With 46 rooms spread out over 14,000 square feet, there’s plenty to see at Miramont. Francolon led a privileged life that was hardly sacerdotal, with local newspapers of the time describing the extravagant furniture, tapestries, paintings, antiques, and artifacts he had throughout his home. But things were not as rosy as they seemed: Financial losses prompted the contractors to sue Francolon for payment, forcing the priest to take out a loan on the property. Unpopular, again, with the local residents (despite his fundraisers for a hospital and for the poor), Francolon and his mother abruptly abandoned Miramont and Colorado in 1900, hauling much of their possessions with them and never returning.
They did, however, leave behind some of their bounty, like the furniture and a carpet that had been commissioned by King Umberto of Italy. But the building itself is the real draw. I didn’t know what to think of Francolon as I explored his old home. Was he a genius, or a madman? Finding a room with four corners is virtually impossible. Instead, I made my way through eight-sided rooms and a 16-sided room. Sixty windows of various styles—one staircase alone is illuminated by three different styles—allow plenty of light to penetrate the rooms and hallways, yet I still felt a bit of darkness and shadowy spookiness. Curiosities include the huge horseshoe-shaped archway between two rooms, the massive 40,000 lb. fireplace, and underground tunnels and escape routes that stemmed from Francolon’s paranoia that he’d need these, a leftover fear from having immigrated from France during a time of revolution and unrest.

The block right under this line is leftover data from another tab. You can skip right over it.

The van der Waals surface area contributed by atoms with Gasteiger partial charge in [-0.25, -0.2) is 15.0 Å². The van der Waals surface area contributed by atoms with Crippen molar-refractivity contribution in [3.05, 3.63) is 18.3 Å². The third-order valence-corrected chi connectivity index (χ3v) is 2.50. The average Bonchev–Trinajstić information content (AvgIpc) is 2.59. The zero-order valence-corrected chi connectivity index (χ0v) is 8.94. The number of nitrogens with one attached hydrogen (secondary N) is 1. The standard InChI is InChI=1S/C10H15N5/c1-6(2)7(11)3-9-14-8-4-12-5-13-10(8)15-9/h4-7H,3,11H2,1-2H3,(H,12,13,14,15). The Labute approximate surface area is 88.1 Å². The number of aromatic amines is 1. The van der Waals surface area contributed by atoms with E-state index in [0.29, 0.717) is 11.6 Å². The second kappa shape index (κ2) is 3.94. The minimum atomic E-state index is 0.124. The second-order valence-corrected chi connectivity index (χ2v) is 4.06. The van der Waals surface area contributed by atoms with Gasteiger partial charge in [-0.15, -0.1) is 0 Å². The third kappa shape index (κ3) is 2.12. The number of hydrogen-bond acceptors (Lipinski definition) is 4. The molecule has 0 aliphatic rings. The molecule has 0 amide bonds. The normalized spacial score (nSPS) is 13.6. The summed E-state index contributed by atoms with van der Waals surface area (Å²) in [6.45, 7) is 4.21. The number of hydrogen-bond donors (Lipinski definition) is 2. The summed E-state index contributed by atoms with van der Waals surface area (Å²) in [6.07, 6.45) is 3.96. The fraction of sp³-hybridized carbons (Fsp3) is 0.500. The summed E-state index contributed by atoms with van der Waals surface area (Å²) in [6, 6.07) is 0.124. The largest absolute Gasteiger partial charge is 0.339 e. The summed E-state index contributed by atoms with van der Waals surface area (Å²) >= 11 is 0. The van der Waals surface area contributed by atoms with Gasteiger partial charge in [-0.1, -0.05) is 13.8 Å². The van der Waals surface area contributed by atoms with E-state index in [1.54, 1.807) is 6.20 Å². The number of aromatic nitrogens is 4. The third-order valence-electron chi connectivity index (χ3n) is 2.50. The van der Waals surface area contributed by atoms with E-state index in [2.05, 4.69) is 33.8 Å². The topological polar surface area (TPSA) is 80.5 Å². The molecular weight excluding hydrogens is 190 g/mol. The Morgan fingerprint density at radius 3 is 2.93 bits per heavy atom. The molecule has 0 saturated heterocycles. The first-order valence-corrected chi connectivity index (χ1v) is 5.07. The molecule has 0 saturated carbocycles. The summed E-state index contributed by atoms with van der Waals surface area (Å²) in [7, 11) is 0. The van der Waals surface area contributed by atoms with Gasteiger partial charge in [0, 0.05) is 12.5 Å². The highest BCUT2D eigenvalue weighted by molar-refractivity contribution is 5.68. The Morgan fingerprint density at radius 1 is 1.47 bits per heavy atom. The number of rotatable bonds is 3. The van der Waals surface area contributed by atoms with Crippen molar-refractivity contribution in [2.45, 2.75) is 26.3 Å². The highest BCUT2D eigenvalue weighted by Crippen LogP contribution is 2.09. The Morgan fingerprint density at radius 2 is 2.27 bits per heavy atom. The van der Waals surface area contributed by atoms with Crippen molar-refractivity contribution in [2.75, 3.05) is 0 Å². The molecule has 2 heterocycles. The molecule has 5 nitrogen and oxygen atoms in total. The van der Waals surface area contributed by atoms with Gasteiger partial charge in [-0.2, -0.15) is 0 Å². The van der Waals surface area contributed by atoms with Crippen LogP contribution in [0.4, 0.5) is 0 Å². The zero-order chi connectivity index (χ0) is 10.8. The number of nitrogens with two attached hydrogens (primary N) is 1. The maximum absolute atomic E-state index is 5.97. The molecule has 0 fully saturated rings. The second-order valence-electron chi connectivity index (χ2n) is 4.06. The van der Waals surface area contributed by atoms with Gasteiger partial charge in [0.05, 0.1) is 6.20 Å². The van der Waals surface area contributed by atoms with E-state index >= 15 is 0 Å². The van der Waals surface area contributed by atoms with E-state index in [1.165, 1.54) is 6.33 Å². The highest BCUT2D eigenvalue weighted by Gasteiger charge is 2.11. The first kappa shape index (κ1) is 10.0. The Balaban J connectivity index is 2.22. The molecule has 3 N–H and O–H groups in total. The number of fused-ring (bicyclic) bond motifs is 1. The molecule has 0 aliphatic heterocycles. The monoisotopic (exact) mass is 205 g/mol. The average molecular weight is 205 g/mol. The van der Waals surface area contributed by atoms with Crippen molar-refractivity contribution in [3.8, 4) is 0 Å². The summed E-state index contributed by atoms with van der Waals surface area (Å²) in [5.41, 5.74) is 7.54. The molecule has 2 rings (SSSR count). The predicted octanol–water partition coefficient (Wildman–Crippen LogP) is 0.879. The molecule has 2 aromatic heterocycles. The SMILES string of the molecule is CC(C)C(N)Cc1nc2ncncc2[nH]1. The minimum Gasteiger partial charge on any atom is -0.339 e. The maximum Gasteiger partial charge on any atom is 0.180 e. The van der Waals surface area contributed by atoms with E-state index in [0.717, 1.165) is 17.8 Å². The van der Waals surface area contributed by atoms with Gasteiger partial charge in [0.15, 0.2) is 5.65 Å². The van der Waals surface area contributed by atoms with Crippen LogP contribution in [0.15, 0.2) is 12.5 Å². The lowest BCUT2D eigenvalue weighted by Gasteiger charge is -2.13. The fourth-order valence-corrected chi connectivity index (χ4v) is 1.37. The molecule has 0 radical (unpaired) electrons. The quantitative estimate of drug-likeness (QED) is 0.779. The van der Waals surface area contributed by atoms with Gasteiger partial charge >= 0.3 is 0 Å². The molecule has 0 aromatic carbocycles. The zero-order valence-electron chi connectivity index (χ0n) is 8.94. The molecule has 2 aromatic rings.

After the Francolons took off, Miramont remained unoccupied for four years, until the Sisters of Mercy, who had been running a sanitarium for tuberculosis patients on Francolon’s property, purchased it in 1904. When their original structure burned down in 1907, the Sisters moved their patients into the castle and operated the Montcalme Sanitarium here until 1928. Renowned for their spotless rooms, generous table settings, and tender care of TB patients, these Sisters also broadened the cultural interests of Manitou Springs society, offering mandolin, guitar, and banjo lessons.
Alas, economic realities soon clouded Miramont, and the Sisters could no longer run the sanitarium. The castle morphed into a boarding house for the wealthy, a vacation and retreat house for clergy, and, during World War II, residential apartments, until it was abandoned yet again. In 1946, the Sisters sold it to a private owner. Thirty years later, it was added to the National Register of Historic Places.
Now operated by the Manitou Springs Historical Society, Miramont transcends its raison d’être as a historic house museum by throwing in displays as eclectic as the house itself: exhibits on the Manitou Springs Volunteer Fire Department, mid-19th-century maps, the last trial at Nuremberg (presided over by a Colorado Springs judge), the spoils of war (from the Civil War to today’s conflicts), and the Pikes Peak International Hill Climb, the second-oldest motor sports race in the United States.
If you need a little time to figure it all out and put Miramont into some sort of uniform context, take a seat in the Queen’s Parlour Tea Room for high tea and your mental reflections. You may not be successful in your thoughts, but you’ll certainly be happy that you visited this unique attraction.